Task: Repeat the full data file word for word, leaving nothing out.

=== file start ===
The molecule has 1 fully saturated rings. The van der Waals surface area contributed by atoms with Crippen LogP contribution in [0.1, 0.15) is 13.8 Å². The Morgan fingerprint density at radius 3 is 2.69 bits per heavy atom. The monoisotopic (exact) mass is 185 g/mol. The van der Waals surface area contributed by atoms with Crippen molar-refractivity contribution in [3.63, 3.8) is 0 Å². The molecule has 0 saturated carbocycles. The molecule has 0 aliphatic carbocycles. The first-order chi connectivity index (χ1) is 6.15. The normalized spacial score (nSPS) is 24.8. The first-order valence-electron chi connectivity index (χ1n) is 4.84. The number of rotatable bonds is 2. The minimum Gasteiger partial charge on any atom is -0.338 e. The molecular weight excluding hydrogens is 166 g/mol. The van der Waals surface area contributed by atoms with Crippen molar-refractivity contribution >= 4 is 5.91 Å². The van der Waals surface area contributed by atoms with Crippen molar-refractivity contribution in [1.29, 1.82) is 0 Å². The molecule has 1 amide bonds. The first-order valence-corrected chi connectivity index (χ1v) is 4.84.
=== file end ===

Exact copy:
The molecule has 1 fully saturated rings. The van der Waals surface area contributed by atoms with Crippen LogP contribution in [0.1, 0.15) is 13.8 Å². The Morgan fingerprint density at radius 3 is 2.69 bits per heavy atom. The monoisotopic (exact) mass is 185 g/mol. The van der Waals surface area contributed by atoms with Crippen molar-refractivity contribution in [3.63, 3.8) is 0 Å². The molecule has 0 saturated carbocycles. The molecule has 0 aliphatic carbocycles. The first-order chi connectivity index (χ1) is 6.15. The normalized spacial score (nSPS) is 24.8. The first-order valence-electron chi connectivity index (χ1n) is 4.84. The number of rotatable bonds is 2. The minimum Gasteiger partial charge on any atom is -0.338 e. The molecular weight excluding hydrogens is 166 g/mol. The van der Waals surface area contributed by atoms with Crippen molar-refractivity contribution >= 4 is 5.91 Å². The van der Waals surface area contributed by atoms with Crippen molar-refractivity contribution in [1.29, 1.82) is 0 Å². The molecule has 1 amide bonds. The first-order valence-corrected chi connectivity index (χ1v) is 4.84.